‘Two can live as cheaply as one,’ or so I’ve heard it said, time and time again over the years. The truth, however, is a little bit more nuanced. When I first moved in with my boyfriend of five-and-a-bit years, we found that there were a few more complications to this assumption than we had originally thought. For one, a tax break that single people get is the ‘single person’s’ deduction on council tax. Another aspect was the obvious – having to pay more for electricity and food than if there was only one of us in our home – although there was less waste.
It’s sometimes a gripe with some single people that married couples get a ‘tax break’ – in fact, this is largely a misguided assumption. The only tax break married couples actually receive is, under some circumstances, a married person might be able to transfer some of their savings to a spouse ‘tax free’. This is something that it would be literally impossible for a single person to have this benefit. So, should married people get real tax breaks?
Here are some advantages married people have over their single counterparts:
Couples are better for the economy
Having two incomes and shared costs means a higher conversion to disposable income, which often translates into more spending than single people. There’s also more opportunity to be a consumer – date nights, anniversary gifts, days out – all this translates into more money being put into the economy.
Couples tend to be healthier than single people
As social animals, long-term companionship is better for our psychological health, according to numerous studies, including this one which can be found in the journal Psychoneuroendocrinology. However, this, like many things in life (and human behaviour in general), does come with its fair share of nuances. With this in mind, hypothetically, married people should (in general) cost the health service less.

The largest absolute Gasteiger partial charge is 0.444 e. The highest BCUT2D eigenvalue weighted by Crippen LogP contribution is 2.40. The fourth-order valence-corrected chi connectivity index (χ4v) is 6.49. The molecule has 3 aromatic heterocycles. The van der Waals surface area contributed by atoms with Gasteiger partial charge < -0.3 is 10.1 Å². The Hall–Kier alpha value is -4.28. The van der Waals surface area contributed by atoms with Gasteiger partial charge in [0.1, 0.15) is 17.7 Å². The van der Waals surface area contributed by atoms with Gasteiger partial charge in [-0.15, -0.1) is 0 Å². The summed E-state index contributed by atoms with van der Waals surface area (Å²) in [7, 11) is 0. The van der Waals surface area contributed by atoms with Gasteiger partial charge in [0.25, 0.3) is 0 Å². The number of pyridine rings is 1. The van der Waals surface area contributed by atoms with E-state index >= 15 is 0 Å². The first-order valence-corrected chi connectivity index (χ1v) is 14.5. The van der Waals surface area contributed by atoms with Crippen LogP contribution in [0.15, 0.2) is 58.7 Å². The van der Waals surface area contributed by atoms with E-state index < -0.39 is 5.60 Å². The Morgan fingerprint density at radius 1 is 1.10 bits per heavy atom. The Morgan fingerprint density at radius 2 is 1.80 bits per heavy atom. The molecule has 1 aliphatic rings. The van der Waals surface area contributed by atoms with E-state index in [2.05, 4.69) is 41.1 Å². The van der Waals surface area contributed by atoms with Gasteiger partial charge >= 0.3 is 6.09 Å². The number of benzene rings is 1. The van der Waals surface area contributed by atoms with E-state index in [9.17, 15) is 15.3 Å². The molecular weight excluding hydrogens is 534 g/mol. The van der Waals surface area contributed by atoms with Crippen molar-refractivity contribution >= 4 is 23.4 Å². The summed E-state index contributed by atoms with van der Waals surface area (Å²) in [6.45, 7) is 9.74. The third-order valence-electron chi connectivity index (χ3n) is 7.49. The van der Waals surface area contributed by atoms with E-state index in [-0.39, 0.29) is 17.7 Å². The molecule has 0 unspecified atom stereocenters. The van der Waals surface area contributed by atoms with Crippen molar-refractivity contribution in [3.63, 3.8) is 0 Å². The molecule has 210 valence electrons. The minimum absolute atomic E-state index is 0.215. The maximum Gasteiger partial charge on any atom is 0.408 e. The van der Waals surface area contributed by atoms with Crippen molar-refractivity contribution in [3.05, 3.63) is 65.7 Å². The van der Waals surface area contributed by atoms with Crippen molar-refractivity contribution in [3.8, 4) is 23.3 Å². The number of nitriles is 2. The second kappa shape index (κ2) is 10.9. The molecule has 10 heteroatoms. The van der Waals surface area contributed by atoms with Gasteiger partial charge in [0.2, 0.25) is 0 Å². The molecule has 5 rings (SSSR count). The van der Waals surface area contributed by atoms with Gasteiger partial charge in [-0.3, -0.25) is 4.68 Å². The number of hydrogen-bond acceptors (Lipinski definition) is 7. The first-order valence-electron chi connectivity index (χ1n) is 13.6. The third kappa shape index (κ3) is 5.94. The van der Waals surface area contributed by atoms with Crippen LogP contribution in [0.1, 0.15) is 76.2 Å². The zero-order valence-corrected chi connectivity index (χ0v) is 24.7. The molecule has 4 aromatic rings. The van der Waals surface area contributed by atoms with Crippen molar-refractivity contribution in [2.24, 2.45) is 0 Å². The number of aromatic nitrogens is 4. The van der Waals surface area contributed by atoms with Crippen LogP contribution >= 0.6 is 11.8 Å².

While not every married person or long-term unmarried couple wants children, as biological creatures, most of us are going to want to procreate at some point. Bringing another person into this world is costly, and good for the economy (even if it sucks for the planet). To a certain point, children are something that most governments want to happen in order to balance out an ageing population. It then makes sense to incentivise it by offering tax credits to people with children.
Although having kids is still expensive, and some people might actually be happier not bothering at all.
It seems that, whatever your circumstance, people tend to be prone to see the worst side of their own – “the grass is always greener”, as the adage goes, never ceases to be true. Marry someone for love and not financial benefit, that will all come later.